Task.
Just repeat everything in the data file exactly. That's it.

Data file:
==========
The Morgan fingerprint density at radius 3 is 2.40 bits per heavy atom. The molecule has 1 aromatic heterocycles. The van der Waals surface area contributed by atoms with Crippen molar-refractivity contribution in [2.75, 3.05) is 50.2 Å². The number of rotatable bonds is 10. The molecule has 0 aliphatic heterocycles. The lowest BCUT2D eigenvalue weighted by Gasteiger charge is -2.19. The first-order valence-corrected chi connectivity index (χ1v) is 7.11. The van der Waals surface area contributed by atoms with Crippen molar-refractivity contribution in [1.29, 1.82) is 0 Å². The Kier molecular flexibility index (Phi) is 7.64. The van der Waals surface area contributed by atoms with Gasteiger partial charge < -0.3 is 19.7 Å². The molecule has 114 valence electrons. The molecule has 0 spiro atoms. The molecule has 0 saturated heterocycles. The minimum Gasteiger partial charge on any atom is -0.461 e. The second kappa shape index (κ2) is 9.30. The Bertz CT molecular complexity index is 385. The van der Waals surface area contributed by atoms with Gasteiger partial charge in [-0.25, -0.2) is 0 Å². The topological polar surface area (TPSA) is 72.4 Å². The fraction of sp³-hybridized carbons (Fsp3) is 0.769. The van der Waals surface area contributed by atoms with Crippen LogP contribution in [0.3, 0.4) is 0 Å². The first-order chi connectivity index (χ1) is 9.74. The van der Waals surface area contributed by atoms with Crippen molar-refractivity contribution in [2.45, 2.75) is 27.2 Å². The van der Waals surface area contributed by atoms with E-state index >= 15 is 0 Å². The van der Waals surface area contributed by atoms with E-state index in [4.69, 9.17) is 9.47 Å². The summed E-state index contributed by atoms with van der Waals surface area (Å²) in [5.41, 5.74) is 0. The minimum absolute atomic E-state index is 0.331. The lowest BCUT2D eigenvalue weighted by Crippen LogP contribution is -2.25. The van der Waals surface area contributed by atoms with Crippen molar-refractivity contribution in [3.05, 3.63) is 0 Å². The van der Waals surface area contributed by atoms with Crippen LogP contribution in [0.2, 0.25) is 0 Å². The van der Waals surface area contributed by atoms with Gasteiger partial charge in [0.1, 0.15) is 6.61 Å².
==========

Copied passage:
The Morgan fingerprint density at radius 3 is 2.40 bits per heavy atom. The molecule has 1 aromatic heterocycles. The van der Waals surface area contributed by atoms with Crippen molar-refractivity contribution in [2.75, 3.05) is 50.2 Å². The number of rotatable bonds is 10. The molecule has 0 aliphatic heterocycles. The lowest BCUT2D eigenvalue weighted by Gasteiger charge is -2.19. The first-order valence-corrected chi connectivity index (χ1v) is 7.11. The van der Waals surface area contributed by atoms with Crippen molar-refractivity contribution in [1.29, 1.82) is 0 Å². The Kier molecular flexibility index (Phi) is 7.64. The van der Waals surface area contributed by atoms with Gasteiger partial charge < -0.3 is 19.7 Å². The molecule has 114 valence electrons. The molecule has 0 spiro atoms. The molecule has 0 saturated heterocycles. The minimum Gasteiger partial charge on any atom is -0.461 e. The second kappa shape index (κ2) is 9.30. The Bertz CT molecular complexity index is 385. The van der Waals surface area contributed by atoms with Gasteiger partial charge in [-0.25, -0.2) is 0 Å². The topological polar surface area (TPSA) is 72.4 Å². The fraction of sp³-hybridized carbons (Fsp3) is 0.769. The van der Waals surface area contributed by atoms with Crippen LogP contribution in [0.3, 0.4) is 0 Å². The first-order chi connectivity index (χ1) is 9.74. The van der Waals surface area contributed by atoms with Crippen molar-refractivity contribution in [2.45, 2.75) is 27.2 Å². The van der Waals surface area contributed by atoms with E-state index >= 15 is 0 Å². The van der Waals surface area contributed by atoms with E-state index in [4.69, 9.17) is 9.47 Å². The summed E-state index contributed by atoms with van der Waals surface area (Å²) in [5.41, 5.74) is 0. The minimum absolute atomic E-state index is 0.331. The lowest BCUT2D eigenvalue weighted by Crippen LogP contribution is -2.25. The van der Waals surface area contributed by atoms with Crippen molar-refractivity contribution in [3.05, 3.63) is 0 Å². The van der Waals surface area contributed by atoms with Crippen LogP contribution in [0.2, 0.25) is 0 Å². The van der Waals surface area contributed by atoms with Gasteiger partial charge in [0.1, 0.15) is 6.61 Å².